It is very much based on the facts of the case that—

Dr STONE: Does that include livestock? It says 'property' there.

Mr Mazowita : Property? It would.

Dr STONE: That would include it? Because it is a serious issue with stampeding livestock which causes damage.

Mr Mazowita : It would.

Mr PERRETT: I have a couple of questions. We talked about hazard, and the hazard is a flight risk, really? When you talk about hazard, that is what you—

Mr McCormick : As far as the vehicle goes, hazard is the—

Mr PERRETT: Yes.

Mr Mazowita : There is also hazard to other airspace users that has to be addressed.

Mr PERRETT: Is that a process of CASA's?

Mr Mazowita : Safety of air navigation is our mandate, broadly. That includes the safety of persons and property on the ground who are not affected with the operation of the aircraft. But it is also the safety of other airspace users, to ensure that, for example, there are not going to be collisions between these RPAs and other aircraft.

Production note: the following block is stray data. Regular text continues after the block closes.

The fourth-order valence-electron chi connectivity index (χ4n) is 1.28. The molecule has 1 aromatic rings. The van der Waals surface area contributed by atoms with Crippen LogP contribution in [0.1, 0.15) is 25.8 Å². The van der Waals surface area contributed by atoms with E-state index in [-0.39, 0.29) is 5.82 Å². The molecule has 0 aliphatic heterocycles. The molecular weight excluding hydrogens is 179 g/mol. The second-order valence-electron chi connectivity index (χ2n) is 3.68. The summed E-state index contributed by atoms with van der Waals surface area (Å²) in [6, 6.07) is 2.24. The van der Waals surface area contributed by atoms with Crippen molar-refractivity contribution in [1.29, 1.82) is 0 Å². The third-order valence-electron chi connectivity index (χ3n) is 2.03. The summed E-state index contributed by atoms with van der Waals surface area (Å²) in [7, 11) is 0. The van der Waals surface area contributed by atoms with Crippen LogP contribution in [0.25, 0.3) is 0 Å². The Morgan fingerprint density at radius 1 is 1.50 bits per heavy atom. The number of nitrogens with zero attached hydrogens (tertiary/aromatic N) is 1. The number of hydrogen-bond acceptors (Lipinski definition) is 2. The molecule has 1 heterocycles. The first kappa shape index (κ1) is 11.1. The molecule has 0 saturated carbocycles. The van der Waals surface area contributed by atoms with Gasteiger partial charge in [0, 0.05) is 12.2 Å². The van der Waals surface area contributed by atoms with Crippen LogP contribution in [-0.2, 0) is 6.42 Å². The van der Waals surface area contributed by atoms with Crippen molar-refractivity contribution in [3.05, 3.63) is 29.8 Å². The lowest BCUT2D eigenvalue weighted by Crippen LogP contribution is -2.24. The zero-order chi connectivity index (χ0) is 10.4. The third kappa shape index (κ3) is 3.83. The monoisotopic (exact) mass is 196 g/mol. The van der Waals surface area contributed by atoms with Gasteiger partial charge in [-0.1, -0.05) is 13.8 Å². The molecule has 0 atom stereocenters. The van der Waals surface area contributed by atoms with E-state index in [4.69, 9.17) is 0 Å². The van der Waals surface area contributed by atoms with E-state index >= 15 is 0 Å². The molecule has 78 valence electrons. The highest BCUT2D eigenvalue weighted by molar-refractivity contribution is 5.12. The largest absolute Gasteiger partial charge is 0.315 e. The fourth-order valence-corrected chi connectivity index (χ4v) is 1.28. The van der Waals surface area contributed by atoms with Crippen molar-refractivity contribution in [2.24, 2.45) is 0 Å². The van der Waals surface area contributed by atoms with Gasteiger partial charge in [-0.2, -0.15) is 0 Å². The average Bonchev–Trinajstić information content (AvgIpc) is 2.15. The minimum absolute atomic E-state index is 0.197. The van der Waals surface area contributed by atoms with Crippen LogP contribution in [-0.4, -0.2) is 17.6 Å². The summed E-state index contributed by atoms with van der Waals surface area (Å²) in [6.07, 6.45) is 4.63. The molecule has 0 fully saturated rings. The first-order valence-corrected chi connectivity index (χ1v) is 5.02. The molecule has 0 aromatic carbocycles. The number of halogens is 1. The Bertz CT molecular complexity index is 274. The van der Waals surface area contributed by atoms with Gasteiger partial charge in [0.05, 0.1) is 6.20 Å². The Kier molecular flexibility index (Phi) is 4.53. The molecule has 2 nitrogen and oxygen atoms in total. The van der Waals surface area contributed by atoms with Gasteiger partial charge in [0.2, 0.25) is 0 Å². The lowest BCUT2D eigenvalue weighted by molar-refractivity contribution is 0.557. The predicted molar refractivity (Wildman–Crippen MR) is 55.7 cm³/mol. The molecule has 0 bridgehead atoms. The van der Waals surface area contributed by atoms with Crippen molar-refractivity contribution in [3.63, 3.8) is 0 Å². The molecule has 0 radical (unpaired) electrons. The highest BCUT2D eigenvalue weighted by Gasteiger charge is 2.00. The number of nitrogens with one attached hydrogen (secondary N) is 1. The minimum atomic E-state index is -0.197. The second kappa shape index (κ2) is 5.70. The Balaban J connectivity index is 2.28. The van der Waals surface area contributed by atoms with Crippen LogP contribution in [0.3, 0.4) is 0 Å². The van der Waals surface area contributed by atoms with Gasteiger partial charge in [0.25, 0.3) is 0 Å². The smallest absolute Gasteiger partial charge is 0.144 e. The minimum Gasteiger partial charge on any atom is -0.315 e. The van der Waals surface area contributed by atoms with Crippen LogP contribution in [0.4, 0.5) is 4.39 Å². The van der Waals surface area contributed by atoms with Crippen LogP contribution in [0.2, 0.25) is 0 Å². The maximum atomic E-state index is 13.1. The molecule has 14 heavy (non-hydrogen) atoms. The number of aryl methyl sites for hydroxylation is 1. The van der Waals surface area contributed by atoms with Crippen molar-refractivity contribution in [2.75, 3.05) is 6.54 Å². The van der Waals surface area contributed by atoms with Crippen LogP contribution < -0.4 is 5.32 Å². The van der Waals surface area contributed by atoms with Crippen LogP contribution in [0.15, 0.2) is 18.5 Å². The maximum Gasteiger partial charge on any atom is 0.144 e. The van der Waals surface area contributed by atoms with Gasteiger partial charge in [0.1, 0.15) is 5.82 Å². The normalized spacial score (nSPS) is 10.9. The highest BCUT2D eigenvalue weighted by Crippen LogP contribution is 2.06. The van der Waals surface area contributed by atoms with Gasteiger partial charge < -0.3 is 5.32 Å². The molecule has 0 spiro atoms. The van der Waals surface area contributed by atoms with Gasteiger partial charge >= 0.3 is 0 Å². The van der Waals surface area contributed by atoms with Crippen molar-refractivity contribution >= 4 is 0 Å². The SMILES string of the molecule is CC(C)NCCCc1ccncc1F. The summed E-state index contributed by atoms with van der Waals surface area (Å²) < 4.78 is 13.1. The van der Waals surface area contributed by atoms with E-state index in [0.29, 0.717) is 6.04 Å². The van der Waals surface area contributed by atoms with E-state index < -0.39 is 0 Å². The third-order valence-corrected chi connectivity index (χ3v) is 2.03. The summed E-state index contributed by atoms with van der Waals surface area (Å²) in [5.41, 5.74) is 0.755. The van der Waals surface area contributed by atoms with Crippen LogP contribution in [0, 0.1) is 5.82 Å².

Mr PERRETT: And the general public comes in through these other regulations, in terms of 'populous'?

Mr Mazowita : Persons and property on the ground, yes.

Mr PERRETT: I just want to clarify this: an RPA that is two kilograms under the current and proposed could operate in an area, subject to the regulation there, as long as it is not commercial. Is that right? The model aircraft—

Mr McCormick : Let me put the reverse of that: any RPA operated for a commercial reason—hire and reward, remuneration or anything or consideration—

Mr PERRETT: Say that definition again.

Mr McCormick : Any RPA, regardless of its weight, that is operated for a commercial purpose—

Mr PERRETT: A commercial purpose.

Mr McCormick : For hire or reward—